Current trends (Friday Fictioneers)

image

Image by Ted Strutz at http://tedstrutz.com/

His first day of high school everyone laughed.

‘See what he’s wearing?’

‘Around his waist… what a weirdo.’

‘OMG.’

He ignored them. Acted like he didn’t care.

It only took a few weeks.

By the end of first term everyone wore cords instead of belts. Jim’s Hardware put in a special order from China just to meet the demand.

The first morning of second term he stared at the extension cord hanging over the back of his bedroom chair.

From his wardrobe he pulled a dusty old belt and threaded it through the loops of his jeans.

***********

Have you read The Adventures of Sherlock Holmes? It’s the latest book I read as part of my 100 book challenge. Read my review here.

Check out the 100 book challenge list, and my other reviews, here.

Friday Fictioneers is a challenge set by Rochelle Fields where writers around the world create 100 word stories inspired by the one image. For more information see: https://rochellewisofffields.wordpress.com/2015/01/28/23-january-2015

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9. The Adventures of Sherlock Holmes – Arthur Conan Doyle (100 book challenge)

It was Sherlock Holmes’ birthday yesterday. If he’d been alive today, and more importantly if he’d been real, he would have turned an impressive 161. That shows just how long ago these stories were written.

Yet the detective himself is so well known among people of today. I bet that even my nephew knows that when someone turns up to a fancy dress party with a magnifying glass and a tweed hat that they’ve come dressed as Sherlock.

sherlock holmes

The detective from the 1880s is still well-known today

But Conan Doyle, the author himself, didn’t seem that keen on the adventures of Sherlock. He even tried to kill him off at one stage in a case called The Final Problem, but due to public outcry he resurrected the detective in later books. Sometimes characters just want to write themselves and there’s nothing you can do about it.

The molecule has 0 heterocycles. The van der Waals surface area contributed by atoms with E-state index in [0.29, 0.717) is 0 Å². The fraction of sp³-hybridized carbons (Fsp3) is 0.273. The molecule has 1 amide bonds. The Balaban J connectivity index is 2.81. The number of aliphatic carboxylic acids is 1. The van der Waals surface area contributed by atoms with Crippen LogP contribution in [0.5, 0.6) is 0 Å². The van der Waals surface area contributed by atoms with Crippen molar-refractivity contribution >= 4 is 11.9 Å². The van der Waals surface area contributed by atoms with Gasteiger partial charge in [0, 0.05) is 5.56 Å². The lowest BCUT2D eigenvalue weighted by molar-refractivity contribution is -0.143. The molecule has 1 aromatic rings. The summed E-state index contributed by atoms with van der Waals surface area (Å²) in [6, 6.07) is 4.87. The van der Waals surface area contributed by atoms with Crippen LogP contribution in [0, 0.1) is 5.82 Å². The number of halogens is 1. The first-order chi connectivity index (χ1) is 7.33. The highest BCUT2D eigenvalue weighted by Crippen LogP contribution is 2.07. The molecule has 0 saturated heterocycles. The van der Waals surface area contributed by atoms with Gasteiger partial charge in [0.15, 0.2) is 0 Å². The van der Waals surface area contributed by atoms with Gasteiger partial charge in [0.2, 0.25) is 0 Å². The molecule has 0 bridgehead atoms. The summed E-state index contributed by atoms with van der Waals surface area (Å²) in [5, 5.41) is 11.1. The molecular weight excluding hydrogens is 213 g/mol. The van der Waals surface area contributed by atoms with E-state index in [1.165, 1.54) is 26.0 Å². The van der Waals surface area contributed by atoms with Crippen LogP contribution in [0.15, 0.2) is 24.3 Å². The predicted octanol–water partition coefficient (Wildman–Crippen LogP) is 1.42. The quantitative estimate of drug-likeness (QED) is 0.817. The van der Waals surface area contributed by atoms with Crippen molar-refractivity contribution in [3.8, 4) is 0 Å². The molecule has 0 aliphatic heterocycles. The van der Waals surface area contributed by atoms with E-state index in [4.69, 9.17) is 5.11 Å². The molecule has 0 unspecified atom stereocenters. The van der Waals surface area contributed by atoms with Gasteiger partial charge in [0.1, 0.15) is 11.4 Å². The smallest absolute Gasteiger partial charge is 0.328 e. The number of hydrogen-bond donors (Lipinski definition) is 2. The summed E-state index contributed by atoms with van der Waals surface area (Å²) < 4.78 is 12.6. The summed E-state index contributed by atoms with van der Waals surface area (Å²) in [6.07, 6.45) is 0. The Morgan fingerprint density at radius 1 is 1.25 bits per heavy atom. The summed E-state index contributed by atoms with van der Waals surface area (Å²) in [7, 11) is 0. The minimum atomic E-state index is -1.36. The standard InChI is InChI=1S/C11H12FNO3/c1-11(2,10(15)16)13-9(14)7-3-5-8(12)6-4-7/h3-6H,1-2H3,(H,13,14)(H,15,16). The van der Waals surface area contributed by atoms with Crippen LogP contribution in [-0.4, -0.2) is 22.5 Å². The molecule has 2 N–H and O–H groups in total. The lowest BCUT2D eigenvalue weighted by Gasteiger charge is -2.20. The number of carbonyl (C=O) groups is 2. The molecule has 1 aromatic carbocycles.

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2014 in review – a cool little infographic about my blog

The WordPress.com stats helper monkeys prepared a 2014 annual report for this blog.

Here’s an excerpt:

A New York City subway train holds 1,200 people. This blog was viewed about 5,000 times in 2014. If it were a NYC subway train, it would take about 4 trips to carry that many people.

Click here to see the complete report.

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Newcastle Herald Short Story Competition 2014 – online pieces

Below you will find links to online pages relating to the 2014 Newcastle Herald Short Story Competition.

This year’s Herald Short Story Comp published its first shortlisted story on Boxing Day (26th December 2014). I was thrilled to hear that my story ‘Yellow wool‘ has been shortlisted and will be printed in the newspaper (on Saturday 10th January 2015).

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8. Charlotte’s Web – E B White (100 book challenge)

Is there a story you read in your childhood that has stayed with you forever? That when you go back and read it, even just a few lines, it brings back a wave of emotions that you thought you would never feel again?

Well for me, unfortunately, Charlotte’s Web wasn’t one of those books.

charlottes web

Some story

The eighth book in my 100 book challenge somehow missed my childhood altogether. I don’t remember reading it. At a stretch I might have seen the movie.

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7. The Catcher in the Rye – JD Salinger (100 book challenge)

I used to find the literary technique ‘deep point of view’ pretty annoying. When I first heard it described in our writing workshop by tutor Karen Whitelaw I admit I put it in the I’ll-never-use-that basket. I believed good writing was about showing a character’s thoughts and opinions through their actions, not from spelling out exactly what was going on in their head. I guess I saw ‘deep point of view’ as the lazy way out.

Ahhhhh… but then I read The Catcher in the Rye.

catcher in the rye cover

A simple cover for a book that has well-earned its place on the classics list

This story, written in 1951 and set mainly in New York, is written deeply in the mind of teenager Holden Caulfield. It is written as though he sat down with you – no doubt over a packet of cigarettes – and rambled a story for a few hours, then it was transcribed word-for-word into a book.

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6. The Time Traveler’s Wife – Audrey Niffenegger (100 book challenge)

Audrey Niffenegger is a genius. The impact of time-traveling on love is such a clever idea. The issues the main characters deal with in their relationship are common (love, lust, guilt, desire, pain) but the reason for the issues is so unique (Clare’s husband keeps disappearing unexpectedly because he’s a time traveller).

This is the 6th book of my 100 book challenge and while I was reading it I felt like shouting from the rooftop that everyone should read this book. Sure, the ending was a bit disappointing. But I’ll get to that.

Time travel is so confusing!

Time travel is so confusing!

I’m the worst audience when it comes to stories about time travel. I always manage to get myself confused. In fact, the characters themselves don’t even have to time travel: a simple flashback in the story and I’m lost.

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